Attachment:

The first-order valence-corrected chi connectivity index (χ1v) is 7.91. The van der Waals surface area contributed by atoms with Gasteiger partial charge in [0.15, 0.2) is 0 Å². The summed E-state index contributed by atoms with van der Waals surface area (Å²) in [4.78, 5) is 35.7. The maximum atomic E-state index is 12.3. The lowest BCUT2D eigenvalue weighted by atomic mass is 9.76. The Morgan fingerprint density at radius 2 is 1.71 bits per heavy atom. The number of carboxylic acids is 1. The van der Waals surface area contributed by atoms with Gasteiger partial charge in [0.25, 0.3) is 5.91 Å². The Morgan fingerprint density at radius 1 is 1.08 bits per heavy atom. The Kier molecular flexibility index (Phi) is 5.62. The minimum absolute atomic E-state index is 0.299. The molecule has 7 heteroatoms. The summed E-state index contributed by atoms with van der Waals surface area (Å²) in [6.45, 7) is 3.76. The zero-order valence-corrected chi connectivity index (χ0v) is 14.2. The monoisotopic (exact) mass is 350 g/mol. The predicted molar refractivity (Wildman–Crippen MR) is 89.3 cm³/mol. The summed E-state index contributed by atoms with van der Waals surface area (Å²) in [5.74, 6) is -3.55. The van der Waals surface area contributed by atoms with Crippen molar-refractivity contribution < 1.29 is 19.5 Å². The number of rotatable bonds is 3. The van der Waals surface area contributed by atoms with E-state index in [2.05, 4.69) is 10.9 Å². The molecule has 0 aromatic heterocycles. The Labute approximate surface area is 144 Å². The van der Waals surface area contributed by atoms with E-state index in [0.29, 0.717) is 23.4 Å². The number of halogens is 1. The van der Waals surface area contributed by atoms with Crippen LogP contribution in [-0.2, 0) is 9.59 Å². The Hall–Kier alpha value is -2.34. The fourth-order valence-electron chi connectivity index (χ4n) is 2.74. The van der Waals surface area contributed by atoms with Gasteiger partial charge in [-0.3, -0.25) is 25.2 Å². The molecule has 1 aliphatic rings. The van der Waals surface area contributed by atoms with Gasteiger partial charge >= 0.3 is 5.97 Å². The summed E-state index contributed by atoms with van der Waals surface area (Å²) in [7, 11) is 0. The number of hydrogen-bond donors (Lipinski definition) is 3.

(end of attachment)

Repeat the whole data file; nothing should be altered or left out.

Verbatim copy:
The first-order valence-corrected chi connectivity index (χ1v) is 7.91. The van der Waals surface area contributed by atoms with Gasteiger partial charge in [0.15, 0.2) is 0 Å². The summed E-state index contributed by atoms with van der Waals surface area (Å²) in [4.78, 5) is 35.7. The maximum atomic E-state index is 12.3. The lowest BCUT2D eigenvalue weighted by atomic mass is 9.76. The Morgan fingerprint density at radius 2 is 1.71 bits per heavy atom. The number of carboxylic acids is 1. The van der Waals surface area contributed by atoms with Gasteiger partial charge in [0.25, 0.3) is 5.91 Å². The Morgan fingerprint density at radius 1 is 1.08 bits per heavy atom. The Kier molecular flexibility index (Phi) is 5.62. The minimum absolute atomic E-state index is 0.299. The molecule has 7 heteroatoms. The summed E-state index contributed by atoms with van der Waals surface area (Å²) in [6.45, 7) is 3.76. The zero-order valence-corrected chi connectivity index (χ0v) is 14.2. The monoisotopic (exact) mass is 350 g/mol. The predicted molar refractivity (Wildman–Crippen MR) is 89.3 cm³/mol. The summed E-state index contributed by atoms with van der Waals surface area (Å²) in [5.74, 6) is -3.55. The van der Waals surface area contributed by atoms with Crippen molar-refractivity contribution < 1.29 is 19.5 Å². The number of rotatable bonds is 3. The van der Waals surface area contributed by atoms with E-state index in [2.05, 4.69) is 10.9 Å². The molecule has 0 aromatic heterocycles. The Labute approximate surface area is 144 Å². The van der Waals surface area contributed by atoms with E-state index in [0.29, 0.717) is 23.4 Å². The number of halogens is 1. The van der Waals surface area contributed by atoms with Crippen LogP contribution in [-0.2, 0) is 9.59 Å². The Hall–Kier alpha value is -2.34. The fourth-order valence-electron chi connectivity index (χ4n) is 2.74. The van der Waals surface area contributed by atoms with Gasteiger partial charge in [-0.3, -0.25) is 25.2 Å². The molecule has 1 aliphatic rings. The van der Waals surface area contributed by atoms with Gasteiger partial charge >= 0.3 is 5.97 Å². The summed E-state index contributed by atoms with van der Waals surface area (Å²) in [7, 11) is 0. The number of hydrogen-bond donors (Lipinski definition) is 3.